MIAMI — Frontier Airlines has been fighting to control distribution costs for several years now. The latest cost-cutting move saw the carrier switching to a new reservations management system internally over this past weekend and also removing itself from participation in the Airline Reporting Corporation (ARC) accounting partnership.

ARC allows airlines and travel agencies to settle ticket sales quickly and efficiently, streamlining the booking process. With Frontier no longer participating in the ARC system travel agents will be required to book via a dedicated web portal rather than a traditional agency interface.

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For consumers the net effect is that many online travel agencies (OTAs) will now only show the lowest, non-refundable fares. More flexible options will require booking via the Frontier website. This approach echoes efforts made in 2013 by the company to drive more bookings to its direct channels.

At that time benefits like frequent flyer points earning and complimentary seat assignments were generally restricted to the direct sales channel rather than third-party bookings. In some cases, those tickets were also subject to higher fees for certain ancillary products such as carry-on bag fees. Moreover, because of the shift to the Navitaire platform last weekend, the major OTAs such as Orbitz, Expedia and Priceline had to remove Frontier flights from their offerings during the migration. They are expected back online early this week once the OTAs update the integration settings to Frontier’s systems.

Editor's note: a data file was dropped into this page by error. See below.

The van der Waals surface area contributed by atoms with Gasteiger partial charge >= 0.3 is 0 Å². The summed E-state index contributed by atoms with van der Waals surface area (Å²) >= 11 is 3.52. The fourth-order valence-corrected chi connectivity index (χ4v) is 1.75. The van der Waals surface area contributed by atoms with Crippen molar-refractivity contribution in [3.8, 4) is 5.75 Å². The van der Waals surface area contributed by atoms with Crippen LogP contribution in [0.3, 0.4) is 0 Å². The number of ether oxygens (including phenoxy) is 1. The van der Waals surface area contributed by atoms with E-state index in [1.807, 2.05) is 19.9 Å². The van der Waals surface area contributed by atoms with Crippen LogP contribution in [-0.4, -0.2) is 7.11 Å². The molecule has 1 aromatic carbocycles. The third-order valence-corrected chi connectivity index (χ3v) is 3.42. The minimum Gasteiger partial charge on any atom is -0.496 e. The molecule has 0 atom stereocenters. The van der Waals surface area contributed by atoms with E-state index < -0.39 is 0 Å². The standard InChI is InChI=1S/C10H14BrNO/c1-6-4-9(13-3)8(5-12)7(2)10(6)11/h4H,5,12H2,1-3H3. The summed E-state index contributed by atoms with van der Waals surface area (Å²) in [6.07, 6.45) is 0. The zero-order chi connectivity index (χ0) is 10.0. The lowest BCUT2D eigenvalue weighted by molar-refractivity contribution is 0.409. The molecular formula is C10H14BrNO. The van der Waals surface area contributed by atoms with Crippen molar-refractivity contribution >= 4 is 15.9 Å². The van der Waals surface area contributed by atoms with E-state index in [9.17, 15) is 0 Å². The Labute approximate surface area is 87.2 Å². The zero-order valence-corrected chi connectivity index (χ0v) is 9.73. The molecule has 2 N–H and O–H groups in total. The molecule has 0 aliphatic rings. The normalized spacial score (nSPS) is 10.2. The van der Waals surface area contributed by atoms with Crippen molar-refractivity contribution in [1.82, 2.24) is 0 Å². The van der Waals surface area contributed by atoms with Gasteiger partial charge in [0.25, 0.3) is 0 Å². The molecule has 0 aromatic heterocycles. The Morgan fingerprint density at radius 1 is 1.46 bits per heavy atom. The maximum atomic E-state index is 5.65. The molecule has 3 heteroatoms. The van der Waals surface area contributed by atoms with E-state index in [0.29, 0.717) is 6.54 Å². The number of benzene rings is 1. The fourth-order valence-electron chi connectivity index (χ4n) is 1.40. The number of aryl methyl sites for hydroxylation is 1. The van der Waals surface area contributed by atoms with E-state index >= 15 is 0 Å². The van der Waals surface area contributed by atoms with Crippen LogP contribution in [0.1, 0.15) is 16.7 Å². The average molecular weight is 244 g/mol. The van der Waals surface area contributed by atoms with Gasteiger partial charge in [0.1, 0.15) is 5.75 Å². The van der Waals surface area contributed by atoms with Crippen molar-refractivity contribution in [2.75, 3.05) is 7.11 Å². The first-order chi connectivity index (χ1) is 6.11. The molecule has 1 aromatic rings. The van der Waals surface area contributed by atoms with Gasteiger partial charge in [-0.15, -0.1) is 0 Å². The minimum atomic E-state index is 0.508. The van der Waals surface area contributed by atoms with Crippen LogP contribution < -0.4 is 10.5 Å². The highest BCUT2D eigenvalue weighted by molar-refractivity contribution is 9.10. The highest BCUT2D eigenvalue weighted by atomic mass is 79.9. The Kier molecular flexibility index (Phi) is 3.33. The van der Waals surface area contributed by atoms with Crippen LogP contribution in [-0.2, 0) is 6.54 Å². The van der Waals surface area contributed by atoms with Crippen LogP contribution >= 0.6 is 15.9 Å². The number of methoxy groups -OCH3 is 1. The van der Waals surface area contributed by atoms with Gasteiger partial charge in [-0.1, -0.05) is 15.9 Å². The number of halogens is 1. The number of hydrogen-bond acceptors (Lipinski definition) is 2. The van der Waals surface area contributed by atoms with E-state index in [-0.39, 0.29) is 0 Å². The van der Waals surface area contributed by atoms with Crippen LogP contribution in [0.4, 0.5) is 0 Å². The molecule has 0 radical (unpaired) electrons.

Distribution costs are a touchy subject for airlines. Low-cost carriers like Frontier are perhaps a bit more aggressive in these battles but even American Airlines has had a pitched battle with Orbitz over the years whereby the carriers flights have come and gone from the OTA’s listings. Frontier is a smaller carrier and its products will still appear for the price-sensitive consumers shopping on the OTAs which shouldn’t hurt bookings too much.

Then again, most airlines seem to prefer business travelers over leisure customers because of the generally higher yields, so the overall value proposition of Frontier’s move here remains to be seen. The carrier has also announced frequent and significant changes to its route map, adding and dropping cities and routes with higher than normal frequency over the past few months. These changes can also make it difficult for business customers to rely on the carrier for service.

But, in the end, these moves mean lower costs for the company. And as it continues its migration towards the ultra-low-cost carrier (ULCC) model that’s exactly what Frontier is looking for.

 

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